Skip links

Communication breakdown: Here’s how to have better “Difficult Conversations”

A man and woman sitting across a speech bubble (Getty Images/Klaus Vedfelt) “); }

The world has changed dramatically in the near quarter of a century since the first edition of “Difficult Conversations: How to Discuss What Matters Most” appeared. Did people even argue about before social media? Have tough conversations just become tougher? Well, yes and no.

As the newly updated version of Douglas Stone, Bruce Patton and Sheila Heen’s bestselling guide to more productive communication recognizes our understanding of power dynamics has evolved. And the ways in which we can talk to each other — and misunderstand each other — have changed. But certain dynamics of human interaction remain consistent. We all have different ways of looking at things and we all share a need to feel heard and seen.

I talked recently to one of the book’s authors, Triad Consulting founder and Harvard lecturer Douglas Stone, about what’s changed about having challenging conversations, what good intentions aren’t good enough and why the first person you need to negotiate with is always yourself.

We don’t always understand that difficult conversations are not necessarily fights, are not necessarily conflicts. You and your co-authors break it down so well in the book. Explain to me, what is a difficult conversation?

For me, the key is just the word difference. When there’s a difference, we’re going to have trouble communicating. How you handle that difference could result in a conflict. It could damage the relationship. Or if both people are handling it well, it can go fine and you can problem solve and move into a better place. 

There can be conflict and a difficult conversation, but there doesn’t have to be. So our definition of a difficult conversation is literally anything that you subjectively experience as difficult. We’ve gotten some pushback on that, like, “There must be something more technical to it.” And there really isn’t.

If a person subjectively feels worried about a conversation, or they’re up at night, and they can’t figure out, it doesn’t matter. It doesn’t matter if it’s something that will have big consequences, or just returning something without a receipt and feeling, “Do they think I’m trying to get away with something here?” That’s not a very important conversation, but if it feels hard for somebody, it’s a difficult conversation.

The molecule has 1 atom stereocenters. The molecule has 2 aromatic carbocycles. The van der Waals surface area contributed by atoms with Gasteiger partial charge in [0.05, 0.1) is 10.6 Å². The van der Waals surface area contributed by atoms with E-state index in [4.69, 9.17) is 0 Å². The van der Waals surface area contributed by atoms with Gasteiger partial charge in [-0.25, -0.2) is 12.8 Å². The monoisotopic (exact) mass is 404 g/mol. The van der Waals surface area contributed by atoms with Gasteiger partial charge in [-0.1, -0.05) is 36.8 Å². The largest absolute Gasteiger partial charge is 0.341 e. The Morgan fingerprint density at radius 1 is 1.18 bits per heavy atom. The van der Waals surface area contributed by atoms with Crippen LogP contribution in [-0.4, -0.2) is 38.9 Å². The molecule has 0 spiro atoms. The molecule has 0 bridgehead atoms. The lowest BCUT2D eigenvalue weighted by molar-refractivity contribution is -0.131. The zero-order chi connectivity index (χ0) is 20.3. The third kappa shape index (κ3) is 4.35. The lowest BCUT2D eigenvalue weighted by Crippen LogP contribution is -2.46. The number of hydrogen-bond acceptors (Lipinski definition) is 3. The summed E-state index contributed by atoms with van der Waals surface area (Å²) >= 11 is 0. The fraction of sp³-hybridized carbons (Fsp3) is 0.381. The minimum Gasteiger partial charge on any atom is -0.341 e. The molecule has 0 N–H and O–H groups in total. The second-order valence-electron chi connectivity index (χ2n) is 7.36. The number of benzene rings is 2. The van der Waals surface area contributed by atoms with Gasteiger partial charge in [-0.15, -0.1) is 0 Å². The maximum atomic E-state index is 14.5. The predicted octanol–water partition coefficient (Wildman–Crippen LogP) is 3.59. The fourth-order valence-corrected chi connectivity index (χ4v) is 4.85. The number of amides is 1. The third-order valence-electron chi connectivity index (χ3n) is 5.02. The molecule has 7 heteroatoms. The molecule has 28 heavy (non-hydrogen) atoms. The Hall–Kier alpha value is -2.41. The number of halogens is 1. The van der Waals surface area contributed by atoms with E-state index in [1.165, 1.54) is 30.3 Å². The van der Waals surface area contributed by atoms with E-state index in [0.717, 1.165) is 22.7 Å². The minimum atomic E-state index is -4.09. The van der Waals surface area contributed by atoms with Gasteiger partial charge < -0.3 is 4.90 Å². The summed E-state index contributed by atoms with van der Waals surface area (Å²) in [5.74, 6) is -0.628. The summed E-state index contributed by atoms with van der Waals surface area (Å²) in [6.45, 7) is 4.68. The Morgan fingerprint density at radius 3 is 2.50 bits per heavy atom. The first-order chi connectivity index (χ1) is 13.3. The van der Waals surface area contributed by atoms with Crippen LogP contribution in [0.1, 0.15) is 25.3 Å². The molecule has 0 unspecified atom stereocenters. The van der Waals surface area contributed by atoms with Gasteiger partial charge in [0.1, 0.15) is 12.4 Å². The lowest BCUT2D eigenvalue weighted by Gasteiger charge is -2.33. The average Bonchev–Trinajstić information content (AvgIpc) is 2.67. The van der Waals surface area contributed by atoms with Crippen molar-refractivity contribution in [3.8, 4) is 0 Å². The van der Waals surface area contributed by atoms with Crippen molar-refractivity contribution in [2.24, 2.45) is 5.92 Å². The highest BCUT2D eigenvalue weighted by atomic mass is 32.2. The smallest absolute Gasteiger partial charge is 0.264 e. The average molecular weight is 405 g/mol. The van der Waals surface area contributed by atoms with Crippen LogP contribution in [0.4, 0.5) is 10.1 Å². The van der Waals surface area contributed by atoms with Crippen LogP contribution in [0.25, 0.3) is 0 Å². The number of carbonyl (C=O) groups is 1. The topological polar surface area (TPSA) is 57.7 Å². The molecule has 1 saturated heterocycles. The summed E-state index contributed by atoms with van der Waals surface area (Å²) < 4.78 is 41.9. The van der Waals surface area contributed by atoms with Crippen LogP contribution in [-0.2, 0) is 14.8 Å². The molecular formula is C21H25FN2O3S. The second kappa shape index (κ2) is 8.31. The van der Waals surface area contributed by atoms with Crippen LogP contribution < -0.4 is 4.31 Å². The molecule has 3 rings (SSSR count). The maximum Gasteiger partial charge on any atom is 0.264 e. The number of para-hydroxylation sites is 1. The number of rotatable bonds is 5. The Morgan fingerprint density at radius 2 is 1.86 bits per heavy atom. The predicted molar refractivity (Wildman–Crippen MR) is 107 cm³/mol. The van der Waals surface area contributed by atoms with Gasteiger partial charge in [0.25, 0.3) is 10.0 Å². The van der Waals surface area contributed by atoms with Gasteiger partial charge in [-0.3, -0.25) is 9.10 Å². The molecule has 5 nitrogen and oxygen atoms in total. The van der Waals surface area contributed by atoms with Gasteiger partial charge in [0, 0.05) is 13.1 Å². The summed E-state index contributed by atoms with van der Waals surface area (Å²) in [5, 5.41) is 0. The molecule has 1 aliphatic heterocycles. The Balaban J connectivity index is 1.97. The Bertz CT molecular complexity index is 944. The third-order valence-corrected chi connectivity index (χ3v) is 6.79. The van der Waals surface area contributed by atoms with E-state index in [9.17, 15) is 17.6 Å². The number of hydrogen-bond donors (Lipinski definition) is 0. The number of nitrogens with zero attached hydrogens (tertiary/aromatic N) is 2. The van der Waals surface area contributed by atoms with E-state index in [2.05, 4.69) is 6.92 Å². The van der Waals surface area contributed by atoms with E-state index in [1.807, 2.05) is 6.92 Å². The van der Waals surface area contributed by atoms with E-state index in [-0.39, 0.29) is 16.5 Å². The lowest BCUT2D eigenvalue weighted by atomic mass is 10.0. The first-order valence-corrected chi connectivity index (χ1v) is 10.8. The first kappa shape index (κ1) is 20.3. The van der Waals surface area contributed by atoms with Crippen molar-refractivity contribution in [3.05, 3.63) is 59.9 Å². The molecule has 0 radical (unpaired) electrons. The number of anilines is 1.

It’s called “Difficult” for a reason. Some things are just going to be hard and to understand that is really key because we are avoidant in our culture.

When I teach this material, I often begin by saying, “The good news is, by the end of the day, you will have some skills that will help you have these conversations more effectively, and that will make it more likely that the conversation will go well. But no matter how skilled you become, there’s nothing that turns a difficult conversation into an easy conversation or a fun conversation.”

It’s really a matter of being more effective, having more information going back and forth and hopefully reducing some of the stress and anxiety that we feel. But all the problems in life don’t disappear just because you acquire some skills.

You start the book with the question, “What happened?” How do we get that clarity? Even if we can’t agree on what happened, we can understand that maybe there are different accounts of what happened.

In working with many, many people on their conversations, one of the most interesting things was that we started to see patterns in ways conversations were going wrong. One of our categories is the “What happened?” conversation, literally meaning our recollection of who said what, who did what and what that means. It’s basically everything other than emotions or identity issues, which are the other two categories. In terms of understanding what actually happened between us, if there is some conflict or issue there, there are roads that we go down that are not useful. 

“We often go through life without ever getting the feedback that the way we see things is just a way of seeing things.”

One of them is that we assume, “I know what’s happening in my life. We had a conversation, I remember what it was. When I describe it to you, it’s not that hard to figure out.” Of course, the other person is feeling the same thing, that that they see the world their way and that they’re right. We often go through life without ever getting the feedback that the way we see things is just a way of seeing things. 

There’s two broad reasons for why two people could look at exactly the same thing and see completely different things. One is that we’re we’re taking in different information. No matter what we’re looking at, we might be looking at different parts of it. Or I might have access to information that you don’t have access to, for a variety of reasons. Another big piece of that is that we’re going to interpret what we see in our own particular way.

Two people might overhear a conversation and one might say, “Well, that was a racist comment.” The other person might say, “It didn’t seem like a good comment, but I didn’t think it was racist.” Both people have noticed the same thing. They’re just filtering it differently. They’re making meaning out of it differently. We do that all the time.